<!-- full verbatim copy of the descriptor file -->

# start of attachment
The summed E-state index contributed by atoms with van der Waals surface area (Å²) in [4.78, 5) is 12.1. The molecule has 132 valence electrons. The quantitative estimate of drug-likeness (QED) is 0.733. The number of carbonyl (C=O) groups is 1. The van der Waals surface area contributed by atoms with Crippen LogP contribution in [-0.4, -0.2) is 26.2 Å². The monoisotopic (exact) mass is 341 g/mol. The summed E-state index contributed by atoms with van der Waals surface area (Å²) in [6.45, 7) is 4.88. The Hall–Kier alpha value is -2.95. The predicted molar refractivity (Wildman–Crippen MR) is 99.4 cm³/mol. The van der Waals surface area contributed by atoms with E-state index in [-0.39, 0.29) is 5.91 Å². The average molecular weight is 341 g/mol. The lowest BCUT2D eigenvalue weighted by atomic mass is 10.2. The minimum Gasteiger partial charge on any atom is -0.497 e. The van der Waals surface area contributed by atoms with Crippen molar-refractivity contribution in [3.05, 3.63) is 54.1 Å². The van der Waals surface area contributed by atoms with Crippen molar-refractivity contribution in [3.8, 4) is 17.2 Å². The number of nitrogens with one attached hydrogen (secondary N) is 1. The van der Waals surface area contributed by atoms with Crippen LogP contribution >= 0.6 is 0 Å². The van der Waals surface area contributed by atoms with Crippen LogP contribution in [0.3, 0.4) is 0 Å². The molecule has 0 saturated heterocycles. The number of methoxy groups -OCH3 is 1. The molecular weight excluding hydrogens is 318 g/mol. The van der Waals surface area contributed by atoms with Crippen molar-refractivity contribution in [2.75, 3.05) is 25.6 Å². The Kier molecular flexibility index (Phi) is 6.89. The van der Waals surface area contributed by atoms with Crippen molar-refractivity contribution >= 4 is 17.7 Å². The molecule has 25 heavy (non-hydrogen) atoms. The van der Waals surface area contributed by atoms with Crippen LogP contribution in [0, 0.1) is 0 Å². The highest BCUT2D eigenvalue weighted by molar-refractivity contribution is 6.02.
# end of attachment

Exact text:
The summed E-state index contributed by atoms with van der Waals surface area (Å²) in [4.78, 5) is 12.1. The molecule has 132 valence electrons. The quantitative estimate of drug-likeness (QED) is 0.733. The number of carbonyl (C=O) groups is 1. The van der Waals surface area contributed by atoms with Crippen LogP contribution in [-0.4, -0.2) is 26.2 Å². The monoisotopic (exact) mass is 341 g/mol. The summed E-state index contributed by atoms with van der Waals surface area (Å²) in [6.45, 7) is 4.88. The Hall–Kier alpha value is -2.95. The predicted molar refractivity (Wildman–Crippen MR) is 99.4 cm³/mol. The van der Waals surface area contributed by atoms with E-state index in [-0.39, 0.29) is 5.91 Å². The average molecular weight is 341 g/mol. The lowest BCUT2D eigenvalue weighted by atomic mass is 10.2. The minimum Gasteiger partial charge on any atom is -0.497 e. The van der Waals surface area contributed by atoms with Crippen molar-refractivity contribution in [3.05, 3.63) is 54.1 Å². The van der Waals surface area contributed by atoms with Crippen molar-refractivity contribution in [3.8, 4) is 17.2 Å². The number of nitrogens with one attached hydrogen (secondary N) is 1. The van der Waals surface area contributed by atoms with Crippen LogP contribution >= 0.6 is 0 Å². The van der Waals surface area contributed by atoms with Crippen LogP contribution in [0.3, 0.4) is 0 Å². The molecule has 0 saturated heterocycles. The number of methoxy groups -OCH3 is 1. The molecular weight excluding hydrogens is 318 g/mol. The van der Waals surface area contributed by atoms with Crippen molar-refractivity contribution in [2.75, 3.05) is 25.6 Å². The Kier molecular flexibility index (Phi) is 6.89. The van der Waals surface area contributed by atoms with Crippen molar-refractivity contribution >= 4 is 17.7 Å². The molecule has 25 heavy (non-hydrogen) atoms. The van der Waals surface area contributed by atoms with Crippen LogP contribution in [0, 0.1) is 0 Å². The highest BCUT2D eigenvalue weighted by molar-refractivity contribution is 6.02.